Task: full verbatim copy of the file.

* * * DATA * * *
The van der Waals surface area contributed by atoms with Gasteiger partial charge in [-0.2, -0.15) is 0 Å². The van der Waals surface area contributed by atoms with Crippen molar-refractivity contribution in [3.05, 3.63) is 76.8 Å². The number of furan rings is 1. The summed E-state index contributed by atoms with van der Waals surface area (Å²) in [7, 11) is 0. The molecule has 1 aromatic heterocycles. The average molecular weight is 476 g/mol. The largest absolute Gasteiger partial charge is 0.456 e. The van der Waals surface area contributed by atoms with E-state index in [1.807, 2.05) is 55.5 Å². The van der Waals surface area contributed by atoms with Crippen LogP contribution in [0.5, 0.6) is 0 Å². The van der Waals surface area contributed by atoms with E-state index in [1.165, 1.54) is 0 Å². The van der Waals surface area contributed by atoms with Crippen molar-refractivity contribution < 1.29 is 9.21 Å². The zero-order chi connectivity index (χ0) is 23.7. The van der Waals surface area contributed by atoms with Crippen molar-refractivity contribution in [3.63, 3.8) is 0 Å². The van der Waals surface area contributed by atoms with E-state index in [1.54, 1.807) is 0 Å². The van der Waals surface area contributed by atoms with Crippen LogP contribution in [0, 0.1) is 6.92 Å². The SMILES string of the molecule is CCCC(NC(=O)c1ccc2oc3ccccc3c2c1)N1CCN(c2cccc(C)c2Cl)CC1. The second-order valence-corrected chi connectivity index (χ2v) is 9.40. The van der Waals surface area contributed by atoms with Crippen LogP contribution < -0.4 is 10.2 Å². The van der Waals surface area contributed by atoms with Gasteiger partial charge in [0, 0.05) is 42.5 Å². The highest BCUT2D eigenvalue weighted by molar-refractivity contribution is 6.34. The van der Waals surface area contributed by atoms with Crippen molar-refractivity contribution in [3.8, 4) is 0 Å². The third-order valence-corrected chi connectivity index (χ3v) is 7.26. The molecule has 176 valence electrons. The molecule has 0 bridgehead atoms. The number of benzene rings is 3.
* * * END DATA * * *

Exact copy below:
The van der Waals surface area contributed by atoms with Gasteiger partial charge in [-0.2, -0.15) is 0 Å². The van der Waals surface area contributed by atoms with Crippen molar-refractivity contribution in [3.05, 3.63) is 76.8 Å². The number of furan rings is 1. The summed E-state index contributed by atoms with van der Waals surface area (Å²) in [7, 11) is 0. The molecule has 1 aromatic heterocycles. The average molecular weight is 476 g/mol. The largest absolute Gasteiger partial charge is 0.456 e. The van der Waals surface area contributed by atoms with E-state index in [1.807, 2.05) is 55.5 Å². The van der Waals surface area contributed by atoms with Crippen LogP contribution in [0.5, 0.6) is 0 Å². The van der Waals surface area contributed by atoms with E-state index in [1.165, 1.54) is 0 Å². The van der Waals surface area contributed by atoms with Crippen molar-refractivity contribution < 1.29 is 9.21 Å². The zero-order chi connectivity index (χ0) is 23.7. The van der Waals surface area contributed by atoms with Crippen molar-refractivity contribution in [3.63, 3.8) is 0 Å². The van der Waals surface area contributed by atoms with E-state index in [1.54, 1.807) is 0 Å². The van der Waals surface area contributed by atoms with Crippen LogP contribution in [0, 0.1) is 6.92 Å². The SMILES string of the molecule is CCCC(NC(=O)c1ccc2oc3ccccc3c2c1)N1CCN(c2cccc(C)c2Cl)CC1. The second-order valence-corrected chi connectivity index (χ2v) is 9.40. The van der Waals surface area contributed by atoms with Crippen LogP contribution < -0.4 is 10.2 Å². The van der Waals surface area contributed by atoms with Gasteiger partial charge in [0, 0.05) is 42.5 Å². The highest BCUT2D eigenvalue weighted by molar-refractivity contribution is 6.34. The van der Waals surface area contributed by atoms with Crippen molar-refractivity contribution in [3.8, 4) is 0 Å². The third-order valence-corrected chi connectivity index (χ3v) is 7.26. The molecule has 176 valence electrons. The molecule has 0 bridgehead atoms. The number of benzene rings is 3.